Do you ask for advice?

Asking more experienced colleagues for advice at work can help you avoid major screwups. But most of us have many experienced colleagues — so should we ask a couple of them for advice about each thing, the same way you’d look at a couple of reviews before you buy a mattress? The short answer, according to new research, is no.

Here’s one thing advice fundamentally isn’t: a mattress review. Whereas reviews are online for anyone to find, advice has to be personally solicited.

When you ask someone for advice, in other words, you’re creating a vulnerable interpersonal interaction. Your colleague knows you’re asking for guidance — unlike reviewers, who never know who reads their reviews — and that person spends time offering their thoughts.

This makes advice distinct not just from reviews, but also from help and feedback, this study’s authors note. Asking for help and feedback involves vulnerability, too, but when you ask for help, you’re not only giving the other person some control over the outcome of your task — you’re asking them to literally do part of it — but you also tend to ask for help when you already know what needs to be done, so there’s little input on the part of the helper. When you ask for feedback, meanwhile, you offer the other person no control and total certainty. Your task is complete, and you simply ask them how well you completed it.

Advice lies somewhere in the murky middle. Advisors often want the level of control helpers get but without all the work — in other words, they want to tell advice seekers what to do. Advice seekers, meanwhile, often think they’re asking advisors for background information or context. In other words, they hope to tap into the wisdom of crowds by talking to a lot of people without ceding control to anyone.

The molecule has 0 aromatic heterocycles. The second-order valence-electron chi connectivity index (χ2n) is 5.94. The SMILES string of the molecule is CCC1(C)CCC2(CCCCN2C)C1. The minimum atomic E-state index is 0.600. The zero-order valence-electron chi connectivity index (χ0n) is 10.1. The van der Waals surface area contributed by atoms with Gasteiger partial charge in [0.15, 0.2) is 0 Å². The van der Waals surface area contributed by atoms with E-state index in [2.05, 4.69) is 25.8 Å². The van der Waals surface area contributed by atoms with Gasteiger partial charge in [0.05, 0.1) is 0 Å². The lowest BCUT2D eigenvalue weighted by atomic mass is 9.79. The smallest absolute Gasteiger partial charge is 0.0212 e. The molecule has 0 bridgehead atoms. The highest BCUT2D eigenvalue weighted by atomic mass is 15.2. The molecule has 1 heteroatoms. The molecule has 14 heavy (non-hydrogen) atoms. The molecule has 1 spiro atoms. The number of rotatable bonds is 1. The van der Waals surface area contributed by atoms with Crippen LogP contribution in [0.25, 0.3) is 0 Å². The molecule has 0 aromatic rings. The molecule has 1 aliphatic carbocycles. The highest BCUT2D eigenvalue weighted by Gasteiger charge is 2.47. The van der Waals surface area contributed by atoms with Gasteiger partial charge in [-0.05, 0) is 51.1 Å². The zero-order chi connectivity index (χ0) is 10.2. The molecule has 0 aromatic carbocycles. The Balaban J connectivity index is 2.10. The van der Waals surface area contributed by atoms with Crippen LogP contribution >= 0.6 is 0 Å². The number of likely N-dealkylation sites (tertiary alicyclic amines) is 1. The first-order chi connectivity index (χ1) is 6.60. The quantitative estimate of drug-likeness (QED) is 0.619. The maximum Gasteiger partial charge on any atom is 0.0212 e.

When the advice giver and receiver have mismatched expectations like this, relationships can sour. Asking for advice, in other words, is a risky endeavor.

Initially, the study’s authors expected that asking for advice would endear people to their advisors. There’s wisdom in crowds, after all; in some cases, a group is smarter than the smartest person in it! Getting multiple perspectives on a tricky topic is just good sense.

And it’s true that asking for advice can be a great move: Advisors mostly felt flattered when they were asked for advice. But when subordinates didn’t take their advice or asked a bunch of other people for advice too, that flattery factor dropped, and the relationship sometimes soured.

The researchers found, for instance, that in a survey of 100 financial advisors, more than half (52 percent) had ended a client relationship after the client refused to take their advice. In another experiment where they asked 200 people to recall a time when they gave advice, they found that the advisors felt less close to the advice recipient afterward if the recipient ignored the advice.

Something similar happened when people recalled someone asking them — and multiple other people — for advice. Compared to people who were asked exclusively, people who were just one of many asked for advice were more likely to feel offended and less likely to continue their professional relationship with the advice seeker.

To the researchers, these two problems — people being offended when their advice wasn’t taken and when others were also asked for advice — seemed related. Asking multiple people for advice makes you less likely to take any one person’s advice, which means your adviser has less control and a higher chance of being ignored.

So yes, crowds can be wise, but crowds can also be controlling, even downright domineering. (See: stampedes.) If you value your relationship with your advisors, only ask for their advice when you really think you might take it. Try it out.

Check out my related post: How to deal with difficult bosses?

Interesting reads:

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